Trade unions push for higher, realistic wages

Update: May, 22/2015 - 08:43
Under the law, minimum monthly salaries in HCM City were raised to VND3.1 million (US$142), VND400,000 higher than the previous threshold. — Illustrative image/ Photo danviet

HCM CITY (VNS) — The monthly minimum salary that took effect on January 1 could not cover workers' living costs, representatives of trade unions in HCM City have said.

Under the law, minimum monthly salaries in HCM City were raised to VND3.1 million (US$142), VND400,000 higher than the previous threshold.

At a recent workshop, Nguyen Tran Phuong Tran, deputy chairwoman of the city's Labour Federation, said that, as of April 20, 3,904 enterprises in HCM City had increased their monthly wages.

She said that some companies had raised their wages even higher than the State's requirement, but many of them had stopped giving allowances for accommodation, petrol, and meals.

Tran Thi Hong Van, chairwoman of the trade union at Nissei Electric Viet Nam in Linh Trung Export Processing Zone, said total living expenses for a couple with two children were VND10 million ($476) each month.

"The average income of workers is more than VND4 million ($190)," Van said.

To increase their income, they have been allowed to work more shifts. However, even with 148 hours per month, they earn only VND6 million ($185.7), according to the chairwoman.

Nguyen Van Khue, chairman of the trade union at Domex Company in the Linh Trung Export Processing Zone, said that all of its workers had registered to work extra hours, but the company told them it did not have enough orders.

He said the employees who wanted to work more hours "stopped working" for a few hours to protest the decision by the company. Some workers had quit, he said.

Khue said that many companies had not raised the salary grade of workers even after the new minimum wage was passed.

Representatives said the Viet Nam General Confederation of Labour should petition the Government to increase the wage by 18-20 per cent.

Meanwhile, trade unions in foreign direct investment (FDI) enterprises in southern province of Dong Nai, for many years, have launched several measures to assist the employees.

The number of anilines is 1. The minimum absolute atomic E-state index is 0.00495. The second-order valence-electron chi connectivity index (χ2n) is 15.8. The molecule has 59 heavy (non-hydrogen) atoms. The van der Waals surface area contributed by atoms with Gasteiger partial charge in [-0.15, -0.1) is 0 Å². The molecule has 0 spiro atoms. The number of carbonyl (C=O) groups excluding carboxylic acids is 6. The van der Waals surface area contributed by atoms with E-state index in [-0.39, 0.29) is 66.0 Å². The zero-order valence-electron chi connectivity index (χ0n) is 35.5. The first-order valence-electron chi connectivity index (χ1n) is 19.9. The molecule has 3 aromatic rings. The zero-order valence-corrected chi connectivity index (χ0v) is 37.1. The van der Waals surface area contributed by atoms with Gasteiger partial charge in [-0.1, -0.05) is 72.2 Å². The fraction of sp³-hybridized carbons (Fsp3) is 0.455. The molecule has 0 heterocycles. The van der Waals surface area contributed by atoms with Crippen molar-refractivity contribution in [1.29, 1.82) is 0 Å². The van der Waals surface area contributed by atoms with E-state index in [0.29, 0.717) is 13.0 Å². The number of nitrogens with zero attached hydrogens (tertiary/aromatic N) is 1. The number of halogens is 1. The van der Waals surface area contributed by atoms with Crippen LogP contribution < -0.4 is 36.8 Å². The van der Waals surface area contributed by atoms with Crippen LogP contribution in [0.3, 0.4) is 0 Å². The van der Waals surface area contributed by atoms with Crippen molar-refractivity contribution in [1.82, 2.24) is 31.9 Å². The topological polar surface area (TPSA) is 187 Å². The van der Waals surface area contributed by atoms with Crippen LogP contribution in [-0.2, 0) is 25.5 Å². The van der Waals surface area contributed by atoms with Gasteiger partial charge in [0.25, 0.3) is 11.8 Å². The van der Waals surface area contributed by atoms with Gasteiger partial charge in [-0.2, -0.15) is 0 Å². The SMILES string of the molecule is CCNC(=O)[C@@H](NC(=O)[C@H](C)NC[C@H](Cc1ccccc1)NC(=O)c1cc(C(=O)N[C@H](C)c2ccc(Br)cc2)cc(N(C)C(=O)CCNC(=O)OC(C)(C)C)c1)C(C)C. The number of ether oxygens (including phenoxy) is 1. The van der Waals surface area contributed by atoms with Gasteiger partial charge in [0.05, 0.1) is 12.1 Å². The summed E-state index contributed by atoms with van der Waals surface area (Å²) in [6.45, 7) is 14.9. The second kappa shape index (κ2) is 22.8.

In their role of representing and protecting the legal rights of employees, trade unions have negotiated with employers to increase salaries and benefits in recent years.

Employees in many FDI businesses have been offering benefits, such as low-price breakfasts and accommodation.

Besides, unions have organised after-work activities and holiday trips for workers to help improve their quality of daily life.

For many years, the trade union of the Viet Nam Precision Industrial Joint Stock Company (VPIC) in Ho Nai Industrial Zone has defined its main task as negotiating for higher salaries and bonuses.

Trade unions say that due to their active participation, democracy in businesses has been considerably improved. Company leaders have also agreed to make profits public. They have also accepted a trade union proposal to pay bonuses to workers if profits rise.

At present, VPIC workers get a bonus of up to 10 days' salary and are offered a free meal worth VND25,000. The workers have a monthly income of VND8 million (US$370).

The company has also offered low-price accommodation to employees at rents of VND700,000 (US$32) per month. The dormitories have a library, a playground and sports area.

A leader of the trade union said the union also acted as a bridge between employers and employees.

Meanwhile, at the Teakwang Vina Company in Bien Hoa Industrial Zone 2, the trade union opened a low-price supermarket for workers.

Dinh Sy Phu, chairman of the company's trade union, said that protecting the rights of workers had been carried out regularly.

Whenever the Government decided to adjust salaries, the union pushed for higher levels. At present, Teakwang workers earn a monthly income of VND7 million (US$320).

In the Month of Worker this year, the company held a football tournament and set aside VND5 billion (US$230,000) to buy gifts for its 26,000 employees.

Besides, the company has given financial assistance to build houses for poor employees.

According to trade union representatives in FDI businesses in Dong Nai Province, most foreign investors do not understand much about Vietnamese workers' way of thinking and working customs.

To ensure rights and benefits of employees and employers, the trade union must regularly explain the Government's policies as well as employees' demands. — VNS